In her own words:
I am an author, and poet, currently based in Portobello — a seaside town in Edinburgh. I spend most of my time writing, being a Mum, drawing snails, researching, finishing my theses, drinking wine, taking photographs, sculpting things from metal and most recently — making wallpaper from burlesque prints, or old 1970s books of flowers or birds.
Jenni’s debut novel The Panopticon was published by William Heinemann, at Random House. It was chosen to be part of the Waterstones 11 — a list of the best worldwide debut novels of 2012.
Jenni has published two collections of poetry. Urchin Belle and The Dead Queen of Bohemia are available from Blackheath Books. Poems featured in these collections were nominated for The Pushcart Prize. She has also won awards from Scottish Screen, Peggy Ramsay, Scottish Arts, Dewar Arts and Arts Council England.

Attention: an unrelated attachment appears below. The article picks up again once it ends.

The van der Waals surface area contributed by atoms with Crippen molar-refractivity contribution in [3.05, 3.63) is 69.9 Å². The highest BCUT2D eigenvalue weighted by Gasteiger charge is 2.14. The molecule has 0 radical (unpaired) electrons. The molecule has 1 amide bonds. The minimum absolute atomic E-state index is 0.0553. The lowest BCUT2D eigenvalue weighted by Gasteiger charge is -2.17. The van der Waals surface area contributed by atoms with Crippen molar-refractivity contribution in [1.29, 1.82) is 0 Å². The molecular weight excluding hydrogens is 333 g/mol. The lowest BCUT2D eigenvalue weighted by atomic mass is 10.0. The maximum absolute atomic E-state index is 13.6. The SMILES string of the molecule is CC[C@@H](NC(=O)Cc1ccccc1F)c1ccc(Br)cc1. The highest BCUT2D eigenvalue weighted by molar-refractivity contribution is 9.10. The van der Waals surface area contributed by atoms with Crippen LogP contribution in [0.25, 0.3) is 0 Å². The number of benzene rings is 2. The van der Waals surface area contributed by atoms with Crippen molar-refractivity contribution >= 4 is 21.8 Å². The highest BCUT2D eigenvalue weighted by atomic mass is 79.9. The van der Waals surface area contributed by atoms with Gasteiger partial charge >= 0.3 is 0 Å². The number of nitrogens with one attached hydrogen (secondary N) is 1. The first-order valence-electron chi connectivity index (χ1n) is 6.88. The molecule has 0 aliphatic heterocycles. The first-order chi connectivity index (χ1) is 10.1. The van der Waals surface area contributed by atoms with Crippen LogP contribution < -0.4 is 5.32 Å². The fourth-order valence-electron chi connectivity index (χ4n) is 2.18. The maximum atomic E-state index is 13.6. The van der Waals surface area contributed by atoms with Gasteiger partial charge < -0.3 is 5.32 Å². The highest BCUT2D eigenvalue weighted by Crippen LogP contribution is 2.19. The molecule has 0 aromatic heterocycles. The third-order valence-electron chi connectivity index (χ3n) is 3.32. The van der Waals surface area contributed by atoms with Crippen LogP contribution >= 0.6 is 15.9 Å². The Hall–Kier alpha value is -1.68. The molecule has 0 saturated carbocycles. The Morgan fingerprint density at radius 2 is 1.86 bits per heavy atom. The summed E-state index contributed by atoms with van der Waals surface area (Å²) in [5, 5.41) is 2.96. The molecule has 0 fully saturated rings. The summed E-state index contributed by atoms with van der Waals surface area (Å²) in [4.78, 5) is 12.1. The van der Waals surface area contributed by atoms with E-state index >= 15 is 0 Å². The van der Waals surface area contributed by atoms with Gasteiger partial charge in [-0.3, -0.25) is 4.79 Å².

Courtesy of Jenni Fagan
An author of many talents Jenni is also an artist. The Scolds Bridle is a large sculpture built out of sheets of steel. On completing the sculpture several months were spent engraving this sculpture with words written by women in prison in the UK and US. The Scolds Bridle aims to raise awareness of issues facing women within prison and young offenders systems. It was exhibited in Greenwich Gallery, London.
Her time now is currently spent working on:
Her second fiction novel - Copernicus No. 4
A collection of short stories - Isis Left Him By the River
Her third poetry collection - Burroughs Hat
- Add to BasketThe Panopticon
- Hardback - William Heinemann
Anais Hendricks is once again off to The Panopticon, a prison so constructed that it allows the inspector to see each of the prisoners at all times, without being seen. Looking up at the watchtower that looms over the residents, Anais knows her fate - she is part of an experiment, and that experiment is now closing in.